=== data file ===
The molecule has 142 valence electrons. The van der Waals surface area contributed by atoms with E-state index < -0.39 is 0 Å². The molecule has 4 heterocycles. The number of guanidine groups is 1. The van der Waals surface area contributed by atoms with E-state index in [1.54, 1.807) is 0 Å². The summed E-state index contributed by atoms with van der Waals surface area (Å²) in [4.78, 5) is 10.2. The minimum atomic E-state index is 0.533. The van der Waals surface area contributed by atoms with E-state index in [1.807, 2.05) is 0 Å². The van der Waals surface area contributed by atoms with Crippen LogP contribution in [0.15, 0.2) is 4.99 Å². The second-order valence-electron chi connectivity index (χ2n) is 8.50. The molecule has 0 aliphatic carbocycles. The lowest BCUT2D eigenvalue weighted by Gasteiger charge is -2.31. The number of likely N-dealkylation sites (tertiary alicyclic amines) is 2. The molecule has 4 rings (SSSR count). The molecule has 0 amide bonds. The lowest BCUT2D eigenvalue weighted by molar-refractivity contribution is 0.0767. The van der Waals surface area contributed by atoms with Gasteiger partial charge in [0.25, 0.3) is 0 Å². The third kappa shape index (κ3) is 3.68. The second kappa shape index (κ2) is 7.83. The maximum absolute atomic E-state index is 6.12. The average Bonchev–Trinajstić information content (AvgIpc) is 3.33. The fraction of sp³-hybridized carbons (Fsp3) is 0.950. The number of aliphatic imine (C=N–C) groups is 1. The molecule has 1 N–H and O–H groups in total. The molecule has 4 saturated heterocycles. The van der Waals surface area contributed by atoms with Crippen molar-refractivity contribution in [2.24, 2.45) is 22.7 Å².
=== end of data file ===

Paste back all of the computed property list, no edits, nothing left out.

The molecule has 142 valence electrons. The van der Waals surface area contributed by atoms with E-state index < -0.39 is 0 Å². The molecule has 4 heterocycles. The number of guanidine groups is 1. The van der Waals surface area contributed by atoms with E-state index in [1.54, 1.807) is 0 Å². The summed E-state index contributed by atoms with van der Waals surface area (Å²) in [4.78, 5) is 10.2. The minimum atomic E-state index is 0.533. The van der Waals surface area contributed by atoms with E-state index in [1.807, 2.05) is 0 Å². The van der Waals surface area contributed by atoms with Crippen LogP contribution in [0.15, 0.2) is 4.99 Å². The second-order valence-electron chi connectivity index (χ2n) is 8.50. The molecule has 0 aliphatic carbocycles. The lowest BCUT2D eigenvalue weighted by Gasteiger charge is -2.31. The number of likely N-dealkylation sites (tertiary alicyclic amines) is 2. The molecule has 4 rings (SSSR count). The molecule has 0 amide bonds. The lowest BCUT2D eigenvalue weighted by molar-refractivity contribution is 0.0767. The van der Waals surface area contributed by atoms with Gasteiger partial charge in [0.25, 0.3) is 0 Å². The third kappa shape index (κ3) is 3.68. The second kappa shape index (κ2) is 7.83. The maximum absolute atomic E-state index is 6.12. The average Bonchev–Trinajstić information content (AvgIpc) is 3.33. The fraction of sp³-hybridized carbons (Fsp3) is 0.950. The number of aliphatic imine (C=N–C) groups is 1. The molecule has 1 N–H and O–H groups in total. The molecule has 4 saturated heterocycles. The van der Waals surface area contributed by atoms with Crippen molar-refractivity contribution in [2.24, 2.45) is 22.7 Å².